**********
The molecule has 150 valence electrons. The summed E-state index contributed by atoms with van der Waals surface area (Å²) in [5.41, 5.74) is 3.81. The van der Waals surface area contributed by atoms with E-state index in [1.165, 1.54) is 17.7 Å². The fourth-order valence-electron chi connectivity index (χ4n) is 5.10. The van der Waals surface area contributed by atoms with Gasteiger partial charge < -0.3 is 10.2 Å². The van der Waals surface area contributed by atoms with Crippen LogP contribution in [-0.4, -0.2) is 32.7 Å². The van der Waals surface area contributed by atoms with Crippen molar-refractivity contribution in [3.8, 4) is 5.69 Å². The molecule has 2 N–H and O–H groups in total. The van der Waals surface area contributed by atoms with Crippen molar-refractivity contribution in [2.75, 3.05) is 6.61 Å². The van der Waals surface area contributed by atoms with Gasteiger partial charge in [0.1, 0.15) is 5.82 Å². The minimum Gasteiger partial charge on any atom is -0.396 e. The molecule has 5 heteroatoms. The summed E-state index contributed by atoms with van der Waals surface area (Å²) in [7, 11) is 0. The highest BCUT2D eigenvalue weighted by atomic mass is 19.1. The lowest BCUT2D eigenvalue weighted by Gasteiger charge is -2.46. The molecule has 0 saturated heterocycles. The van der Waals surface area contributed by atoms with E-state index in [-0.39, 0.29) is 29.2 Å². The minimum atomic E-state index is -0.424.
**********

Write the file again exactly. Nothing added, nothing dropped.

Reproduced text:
The molecule has 150 valence electrons. The summed E-state index contributed by atoms with van der Waals surface area (Å²) in [5.41, 5.74) is 3.81. The van der Waals surface area contributed by atoms with E-state index in [1.165, 1.54) is 17.7 Å². The fourth-order valence-electron chi connectivity index (χ4n) is 5.10. The van der Waals surface area contributed by atoms with Gasteiger partial charge < -0.3 is 10.2 Å². The van der Waals surface area contributed by atoms with Crippen LogP contribution in [-0.4, -0.2) is 32.7 Å². The van der Waals surface area contributed by atoms with Crippen molar-refractivity contribution in [3.8, 4) is 5.69 Å². The molecule has 2 N–H and O–H groups in total. The van der Waals surface area contributed by atoms with Crippen molar-refractivity contribution in [2.75, 3.05) is 6.61 Å². The van der Waals surface area contributed by atoms with Gasteiger partial charge in [0.1, 0.15) is 5.82 Å². The minimum Gasteiger partial charge on any atom is -0.396 e. The molecule has 5 heteroatoms. The summed E-state index contributed by atoms with van der Waals surface area (Å²) in [7, 11) is 0. The highest BCUT2D eigenvalue weighted by atomic mass is 19.1. The lowest BCUT2D eigenvalue weighted by Gasteiger charge is -2.46. The molecule has 0 saturated heterocycles. The van der Waals surface area contributed by atoms with E-state index in [-0.39, 0.29) is 29.2 Å². The minimum atomic E-state index is -0.424.